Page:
Increased storage density continues to reduce overall flash costs

Among other things, advances in data compression and deduplication are enabling cheaper flash cache storage and overall performance acceleration.

Jeff Rowe | Oct 30, 2017 12:00 am

A number of factors are contributing to the widespread adoption of the all flash storage array, including greater storage density, which allows companies to store data from data warehouse and other analytic systems at a per gigabyte cost that is almost the same as a storage array with HDDs.

Indeed, according to Paul Silver, vice president, EMEA for Tegile, a Western Digital brand, “the high levels in density of modern flash devices allow these arrays to operate with nearly the same levels of storage density as an HDD-based array.”

As he sees the storage landscape, all flash storage arrays offer a number of benefits to the modern data centre, with perhaps the first and most important being the high IOPS at low latency that only flash storage can offer.

Moreover, says Silver, “by significantly reducing data volumes, these technologies help companies save money by lowering their storage expenditures and protecting existing investments. In addition, decreasing the number of storage arrays required in the data centre also leads to lower energy and cooling costs.”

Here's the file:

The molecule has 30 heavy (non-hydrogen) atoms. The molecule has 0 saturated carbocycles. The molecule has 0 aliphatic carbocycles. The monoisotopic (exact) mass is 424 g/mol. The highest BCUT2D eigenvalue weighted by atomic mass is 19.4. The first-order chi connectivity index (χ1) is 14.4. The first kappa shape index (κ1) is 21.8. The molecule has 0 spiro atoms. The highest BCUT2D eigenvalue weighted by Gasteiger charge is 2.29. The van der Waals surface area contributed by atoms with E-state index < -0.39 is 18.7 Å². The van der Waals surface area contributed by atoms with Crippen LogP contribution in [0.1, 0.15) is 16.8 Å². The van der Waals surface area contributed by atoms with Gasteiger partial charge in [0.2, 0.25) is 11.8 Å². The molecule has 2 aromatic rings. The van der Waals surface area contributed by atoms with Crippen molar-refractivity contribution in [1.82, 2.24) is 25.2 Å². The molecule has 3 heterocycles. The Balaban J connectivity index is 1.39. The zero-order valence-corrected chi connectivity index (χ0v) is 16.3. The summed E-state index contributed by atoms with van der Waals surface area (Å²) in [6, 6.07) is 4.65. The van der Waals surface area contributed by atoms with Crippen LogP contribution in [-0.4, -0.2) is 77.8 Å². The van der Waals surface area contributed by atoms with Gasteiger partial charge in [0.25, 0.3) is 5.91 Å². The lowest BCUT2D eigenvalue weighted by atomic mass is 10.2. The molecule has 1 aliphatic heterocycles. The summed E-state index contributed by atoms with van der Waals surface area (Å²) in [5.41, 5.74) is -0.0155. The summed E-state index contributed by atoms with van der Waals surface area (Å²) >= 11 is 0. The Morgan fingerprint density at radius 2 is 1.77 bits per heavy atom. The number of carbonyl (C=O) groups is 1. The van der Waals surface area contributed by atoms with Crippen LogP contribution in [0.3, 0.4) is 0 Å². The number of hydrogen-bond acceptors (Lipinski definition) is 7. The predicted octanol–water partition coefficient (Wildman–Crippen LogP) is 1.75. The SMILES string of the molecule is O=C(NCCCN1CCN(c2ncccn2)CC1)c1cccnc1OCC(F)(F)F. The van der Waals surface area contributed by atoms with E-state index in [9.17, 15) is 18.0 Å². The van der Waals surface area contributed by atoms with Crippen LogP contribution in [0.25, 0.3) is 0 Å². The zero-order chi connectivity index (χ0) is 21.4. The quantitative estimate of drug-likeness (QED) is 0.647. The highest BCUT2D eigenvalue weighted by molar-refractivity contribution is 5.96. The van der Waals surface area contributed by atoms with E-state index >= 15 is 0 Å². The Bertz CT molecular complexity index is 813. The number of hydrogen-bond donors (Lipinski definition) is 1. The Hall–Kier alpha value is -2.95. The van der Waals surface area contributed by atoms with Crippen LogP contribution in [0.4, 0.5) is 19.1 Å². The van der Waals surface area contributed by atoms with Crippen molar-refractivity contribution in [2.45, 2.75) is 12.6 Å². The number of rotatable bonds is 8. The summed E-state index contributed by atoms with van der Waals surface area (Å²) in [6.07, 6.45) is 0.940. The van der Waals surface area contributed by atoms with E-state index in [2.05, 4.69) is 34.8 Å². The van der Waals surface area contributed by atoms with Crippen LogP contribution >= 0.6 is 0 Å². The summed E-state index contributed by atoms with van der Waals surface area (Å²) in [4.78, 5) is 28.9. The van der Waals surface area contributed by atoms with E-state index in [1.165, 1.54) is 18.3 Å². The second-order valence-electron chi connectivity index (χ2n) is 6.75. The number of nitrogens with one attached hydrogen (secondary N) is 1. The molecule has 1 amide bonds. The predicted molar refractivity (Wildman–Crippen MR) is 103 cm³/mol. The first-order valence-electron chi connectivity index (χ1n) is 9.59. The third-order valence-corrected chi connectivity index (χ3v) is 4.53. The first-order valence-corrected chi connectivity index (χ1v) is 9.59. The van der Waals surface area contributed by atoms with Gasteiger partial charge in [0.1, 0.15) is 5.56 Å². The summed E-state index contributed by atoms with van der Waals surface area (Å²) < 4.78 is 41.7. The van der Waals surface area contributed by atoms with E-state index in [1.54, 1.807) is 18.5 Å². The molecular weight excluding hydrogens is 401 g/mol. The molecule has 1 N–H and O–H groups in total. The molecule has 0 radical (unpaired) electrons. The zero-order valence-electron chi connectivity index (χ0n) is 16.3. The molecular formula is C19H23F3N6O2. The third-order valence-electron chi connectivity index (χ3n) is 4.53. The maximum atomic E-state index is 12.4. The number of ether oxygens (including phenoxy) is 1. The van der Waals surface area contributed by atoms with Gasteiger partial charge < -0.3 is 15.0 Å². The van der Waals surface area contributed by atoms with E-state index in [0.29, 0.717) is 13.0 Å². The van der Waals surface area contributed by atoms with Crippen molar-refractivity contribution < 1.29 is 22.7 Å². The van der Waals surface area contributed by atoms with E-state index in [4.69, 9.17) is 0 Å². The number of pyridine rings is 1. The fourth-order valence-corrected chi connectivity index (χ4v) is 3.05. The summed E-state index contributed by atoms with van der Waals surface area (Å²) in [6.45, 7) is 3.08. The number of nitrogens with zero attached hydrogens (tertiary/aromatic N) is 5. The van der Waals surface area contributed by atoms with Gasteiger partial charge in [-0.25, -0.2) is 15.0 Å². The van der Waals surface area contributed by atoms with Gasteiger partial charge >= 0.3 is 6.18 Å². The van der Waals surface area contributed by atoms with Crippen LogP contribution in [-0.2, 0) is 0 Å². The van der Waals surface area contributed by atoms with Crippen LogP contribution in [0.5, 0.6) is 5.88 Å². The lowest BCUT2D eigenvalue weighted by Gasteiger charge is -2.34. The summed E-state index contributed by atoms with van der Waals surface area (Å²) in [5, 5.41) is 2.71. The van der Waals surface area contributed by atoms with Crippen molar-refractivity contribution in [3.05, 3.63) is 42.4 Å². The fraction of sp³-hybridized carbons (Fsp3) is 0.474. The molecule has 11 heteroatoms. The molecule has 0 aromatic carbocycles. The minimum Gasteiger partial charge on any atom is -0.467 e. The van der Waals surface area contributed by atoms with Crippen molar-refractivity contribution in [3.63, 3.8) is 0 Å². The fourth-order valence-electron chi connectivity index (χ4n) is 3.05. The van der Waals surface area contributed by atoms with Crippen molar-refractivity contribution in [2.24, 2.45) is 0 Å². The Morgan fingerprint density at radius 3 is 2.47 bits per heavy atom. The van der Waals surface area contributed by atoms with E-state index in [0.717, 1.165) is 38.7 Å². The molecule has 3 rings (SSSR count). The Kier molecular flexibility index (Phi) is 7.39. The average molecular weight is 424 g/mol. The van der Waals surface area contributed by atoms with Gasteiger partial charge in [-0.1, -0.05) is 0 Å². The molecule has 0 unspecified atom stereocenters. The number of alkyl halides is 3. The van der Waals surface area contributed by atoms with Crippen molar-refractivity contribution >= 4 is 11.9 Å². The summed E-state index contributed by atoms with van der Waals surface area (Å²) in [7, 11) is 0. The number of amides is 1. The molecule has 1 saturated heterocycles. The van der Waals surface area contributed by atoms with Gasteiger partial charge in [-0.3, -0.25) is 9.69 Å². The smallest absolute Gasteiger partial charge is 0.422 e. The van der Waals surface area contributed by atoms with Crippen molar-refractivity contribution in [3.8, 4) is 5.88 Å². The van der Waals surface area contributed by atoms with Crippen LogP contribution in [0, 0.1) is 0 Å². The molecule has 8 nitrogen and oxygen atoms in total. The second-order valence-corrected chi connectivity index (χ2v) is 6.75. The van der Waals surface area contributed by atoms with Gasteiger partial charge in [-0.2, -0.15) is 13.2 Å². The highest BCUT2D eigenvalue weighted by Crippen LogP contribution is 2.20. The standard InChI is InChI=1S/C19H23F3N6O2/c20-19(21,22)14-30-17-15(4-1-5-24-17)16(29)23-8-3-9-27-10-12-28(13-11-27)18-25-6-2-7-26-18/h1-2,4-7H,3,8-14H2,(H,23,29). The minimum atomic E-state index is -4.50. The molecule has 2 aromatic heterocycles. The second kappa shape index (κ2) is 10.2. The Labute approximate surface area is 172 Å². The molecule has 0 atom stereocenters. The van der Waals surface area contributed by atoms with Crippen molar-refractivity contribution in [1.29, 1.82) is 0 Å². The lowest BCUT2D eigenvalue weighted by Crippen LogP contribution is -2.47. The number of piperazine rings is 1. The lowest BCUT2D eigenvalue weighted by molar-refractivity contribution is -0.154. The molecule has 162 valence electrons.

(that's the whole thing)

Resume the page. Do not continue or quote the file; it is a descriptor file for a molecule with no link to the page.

So what is the impact on storage costs?

According to Silver, storage cost is typically measured in two metrics—cost per IOPS and cost per GB/TB. “In the case of cost per IOPS,” Silver says, “there is almost no comparison between flash and HDD. A basic example of this is a PCIe SSD which costs $2,500 and delivers 400,000 IOPS, or less than a penny per IOPS. Even a high performing HDD like a 15k SAS disk, would cost $150 and deliver only about 180 IOPS. This is almost a dollar per IOPS, or over a hundred times more than flash.

On the other hand, he says, when looking at costs and density, the density of HDDs has the cost-per-GB equation in their favour. The PCIe SSD in the previous example costs $2,500 and has a capacity of 1TB, giving it a cost of $2.44/GB. The HDD costs $150 and has a capacity of 600GB giving it a cost-per-GB of $0.25.

“What brings these two metrics together in favour of flash is that as workloads need more IOPS (due to the demands of real-time analytics and processing applications), the cost of adding IOPS to a traditional array is very expensive based on the sheer number of HDDs required to service those IOPS. The added functionality of compression, encryption, and snapshots help tilt this equation in favour of the all flash arrays.”